Taking Time to remember those less fortunate on Sundays
Catholic catechism states that we are to keep the Sabbath Holy. But it also states that we should be mindful of our brothers who have the same need for rest and relaxation on Sundays but who cannot because they must work. Many of those in public service fall into this category, firemen, paramedics, police. We must also consider those who must work to provide for their family’s basic needs, of food and shelter.  . Today it is often necessary for those who earn the least to work 2 or more jobs and many of them end up working at business that are open 24/7. Instead of having disdain for those who need to work to supply the basics for their family we should work to help those who need assistance. There are many ways you can remember those less fortunate than ourselves. It humbles me to think that no matter how bad I think we have had things that there is always someone who has had it worse then me. If you don’t think that there is someone who has it worse than you, volunteer at a local shelter, or food bank.
Keeping the Sabbath Holy
Catholic Catechism states that every Christian should avoid making unnecessary demands on others that would make it difficult for them to observe the Sabbath. Some people may need to work on Sundays for the good of others, i.e., police, firemen. As managers and business owners that means accommodating people taking off time on the weekend for church and rest. I am not suggesting that all businesses need to close on Sunday, but I am suggesting that employers  they try to accommodate their workers so that they have enough time off for church  relaxation or leisure and time to spend with families.
I know it is not easy to always keep the Sabbath a day of rest, but we must do our best to set aside time for our faith and families, for it is up to us to teach our children how to keep the day special.

6 comments:

Cassie said...

Hi, I found you through the gratitude challenge on let's take the metro. I couldn't resist your blog title 'granola catholic'!
Love this post!! My husband and I are trying to keep Sundays more holy. We are both so used to just doing whatever on Sunday, and not really taking it as a day of rest. We are trying hard to get better at it.
I do like to cook on Sunday. My grandma used to make fried chicken on Sunday and all my cousins would come to her house and we'd play while all the adults played cards. Then when we got older we played cards too. So I like to cook because I like thinking of Sunday as a feast day, you know, the day of resurrection.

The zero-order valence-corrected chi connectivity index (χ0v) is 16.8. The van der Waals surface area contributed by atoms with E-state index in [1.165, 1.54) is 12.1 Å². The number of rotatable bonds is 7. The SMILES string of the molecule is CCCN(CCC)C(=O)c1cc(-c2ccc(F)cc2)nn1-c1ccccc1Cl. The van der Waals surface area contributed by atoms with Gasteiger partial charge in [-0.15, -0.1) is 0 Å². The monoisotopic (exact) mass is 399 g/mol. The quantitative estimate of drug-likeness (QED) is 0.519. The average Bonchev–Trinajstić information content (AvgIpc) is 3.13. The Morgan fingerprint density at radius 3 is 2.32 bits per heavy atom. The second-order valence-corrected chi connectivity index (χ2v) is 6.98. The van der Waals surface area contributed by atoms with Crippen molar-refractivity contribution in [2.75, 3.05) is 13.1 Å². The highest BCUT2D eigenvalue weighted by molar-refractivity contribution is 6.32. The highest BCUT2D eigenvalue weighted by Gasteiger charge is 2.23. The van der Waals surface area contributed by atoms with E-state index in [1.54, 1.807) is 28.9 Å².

Thanks for this post. Can't wait to read more!

Lisa - the Granola Catholic said...

Cassie, Thanks for your kind words. I can't say that we are perfect on making Sunday a day of rest. Sometimes we end up spending most of our time at church and as a Deacon's family that is not always restful, but we do get to visit with so many of our friends that way. I too remember going to my grandmother's for dinner, we always went on Saturday for dinner, but it was a great way to start our Sabbath. I too like to cook so sometimes it is a joy not a chore to cook on Sundays.

Crunchy Con Mommy said...

Thanks for this lovely reminder. I went grocery shopping today and afterwards thought I should've done it tomorrow instead! I used to work retail and had to work at least one or two Sundays a month and hated it (went to Mass Sat night though). I'm going to make more of a conscious effort to not shop on Sundays. I'll just have to plan ahead better like people used to!

Lisa - the Granola Catholic said...

I too worked retail for about 10 years and as such had to work two Sunday's a month. It was hard to keep the Sabbath sacred but I did at least make time for mass. I will admit that I that sometimes it is unavoidable to stop and pick something up on a Sunday, but I no longer do the big shopping trip on Sundays - I much prefer spending time with my family.

robbie @ going green mama said...

Amen! I still find it really difficult to slow down on Sundays - often my husband has to work (but thankfully he HAS work), and I too often find myself catching up around the home. But we've slowly slowed down over recent months - reducing screen time and selectively choosing what we watch (my daughter loves a lot of the EWTN programs) and enlisting more book time during our down time.

Lisa - the Granola Catholic said...

Robbie - it is hard to slow down on Sundays. Even my family has a hard time. Just this Sunday we were at church for a total of 6 plus hours. Between Sunday School, mass, and youth group and lets not mention travel time, but we did manage to have a sit down meal.(Even if it was store made). It does take a conscious effort to slow down any day but we need to really take time on Sundays.